The antiquity of the temple and its continuous patronage and worship is attested by a number of inscriptions found within the temple complex. The most important are the two long inscriptions written in Sanskrit language and Sharada script engraved on stone slabs fixed in the northern and southern walls of the main hall (mandapa) of the temple. They provide details of the construction of this temple in Saka year 1126 (AD 1204) by two merchant brothers Manyuka and Ahuka. The genealogy of the local rulers, name of the sovereign ruler Jayachandra, names of the architects of the temple, Nayaka son of Asika and Thoduka both from Susarmapura (modern Kangra) and the genealogy of the donor merchants is mentioned in these inscriptions besides the verses in praise of the god Siva. The text and translation of the inscriptions are given below for ready reference of the readers.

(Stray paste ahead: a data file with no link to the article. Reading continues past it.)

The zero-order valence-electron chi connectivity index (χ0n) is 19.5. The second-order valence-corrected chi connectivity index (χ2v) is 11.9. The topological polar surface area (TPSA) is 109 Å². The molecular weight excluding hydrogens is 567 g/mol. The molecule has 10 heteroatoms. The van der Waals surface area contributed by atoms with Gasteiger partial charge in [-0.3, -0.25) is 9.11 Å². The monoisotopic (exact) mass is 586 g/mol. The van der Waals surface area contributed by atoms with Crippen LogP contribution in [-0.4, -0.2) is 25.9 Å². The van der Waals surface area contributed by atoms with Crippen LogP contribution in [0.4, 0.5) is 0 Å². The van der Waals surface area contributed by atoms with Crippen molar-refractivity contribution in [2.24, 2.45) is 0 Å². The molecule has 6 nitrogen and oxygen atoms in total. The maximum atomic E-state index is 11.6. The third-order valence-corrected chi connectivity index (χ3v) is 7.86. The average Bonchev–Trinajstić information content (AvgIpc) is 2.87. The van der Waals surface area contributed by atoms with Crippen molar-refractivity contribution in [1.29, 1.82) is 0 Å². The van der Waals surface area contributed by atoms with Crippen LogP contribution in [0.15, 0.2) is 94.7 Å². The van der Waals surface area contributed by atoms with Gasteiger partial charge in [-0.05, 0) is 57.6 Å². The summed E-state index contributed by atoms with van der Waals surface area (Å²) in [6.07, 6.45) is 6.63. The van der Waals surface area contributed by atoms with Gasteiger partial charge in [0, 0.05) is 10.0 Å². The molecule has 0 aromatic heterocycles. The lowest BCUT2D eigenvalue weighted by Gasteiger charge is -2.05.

Besides these two inscriptions there are a number of short inscriptions engraved on the pillars in the main hall of the temple. Most of them are of late date written in Takari script and local pahari dialect. They record the names of various donors and pilgrims, such as Bhatta Durgadasa, Bhatta Prabhakara, Thakur Parmaaraka son of Thakur Karama Simha, etc. One inscription gives the name of Nagarakota i.e. Kangra. Since the purpose of these inscriptions is not recorded it is difficult to give any definite view. Of special interest is an inscription on the wooden doors of the sanctum dated in samvat 1840 (AD 1783) of the time of Sansara Chandra II, when extensive repairs were carried out to the temple.